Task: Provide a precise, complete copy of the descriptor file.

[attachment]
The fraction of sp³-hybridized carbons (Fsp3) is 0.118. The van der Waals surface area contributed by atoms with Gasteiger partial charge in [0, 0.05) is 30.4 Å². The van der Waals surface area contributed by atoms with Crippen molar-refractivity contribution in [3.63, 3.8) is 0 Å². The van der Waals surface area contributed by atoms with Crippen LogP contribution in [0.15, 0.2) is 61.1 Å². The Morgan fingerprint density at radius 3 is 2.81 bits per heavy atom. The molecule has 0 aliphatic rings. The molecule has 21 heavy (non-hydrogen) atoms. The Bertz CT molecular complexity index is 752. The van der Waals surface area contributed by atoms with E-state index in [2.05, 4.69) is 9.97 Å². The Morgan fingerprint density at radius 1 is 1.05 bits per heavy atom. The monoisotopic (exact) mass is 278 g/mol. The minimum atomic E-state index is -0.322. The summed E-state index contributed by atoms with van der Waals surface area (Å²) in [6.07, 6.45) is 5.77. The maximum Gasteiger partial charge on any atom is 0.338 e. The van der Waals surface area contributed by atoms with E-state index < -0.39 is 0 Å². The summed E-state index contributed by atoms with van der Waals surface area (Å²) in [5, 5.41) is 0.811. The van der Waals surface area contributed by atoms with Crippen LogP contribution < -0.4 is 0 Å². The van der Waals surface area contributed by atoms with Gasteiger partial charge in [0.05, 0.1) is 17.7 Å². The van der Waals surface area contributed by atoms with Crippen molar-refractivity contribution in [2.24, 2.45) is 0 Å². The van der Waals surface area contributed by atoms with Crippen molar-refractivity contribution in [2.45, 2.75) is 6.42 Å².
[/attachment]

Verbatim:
The fraction of sp³-hybridized carbons (Fsp3) is 0.118. The van der Waals surface area contributed by atoms with Gasteiger partial charge in [0, 0.05) is 30.4 Å². The van der Waals surface area contributed by atoms with Crippen molar-refractivity contribution in [3.63, 3.8) is 0 Å². The van der Waals surface area contributed by atoms with Crippen LogP contribution in [0.15, 0.2) is 61.1 Å². The Morgan fingerprint density at radius 3 is 2.81 bits per heavy atom. The molecule has 0 aliphatic rings. The molecule has 21 heavy (non-hydrogen) atoms. The Bertz CT molecular complexity index is 752. The van der Waals surface area contributed by atoms with E-state index in [2.05, 4.69) is 9.97 Å². The Morgan fingerprint density at radius 1 is 1.05 bits per heavy atom. The monoisotopic (exact) mass is 278 g/mol. The minimum atomic E-state index is -0.322. The summed E-state index contributed by atoms with van der Waals surface area (Å²) in [6.07, 6.45) is 5.77. The maximum Gasteiger partial charge on any atom is 0.338 e. The van der Waals surface area contributed by atoms with E-state index < -0.39 is 0 Å². The summed E-state index contributed by atoms with van der Waals surface area (Å²) in [5, 5.41) is 0.811. The van der Waals surface area contributed by atoms with Crippen LogP contribution < -0.4 is 0 Å². The van der Waals surface area contributed by atoms with Gasteiger partial charge in [0.05, 0.1) is 17.7 Å². The van der Waals surface area contributed by atoms with Crippen molar-refractivity contribution in [2.24, 2.45) is 0 Å². The van der Waals surface area contributed by atoms with Crippen molar-refractivity contribution in [2.45, 2.75) is 6.42 Å².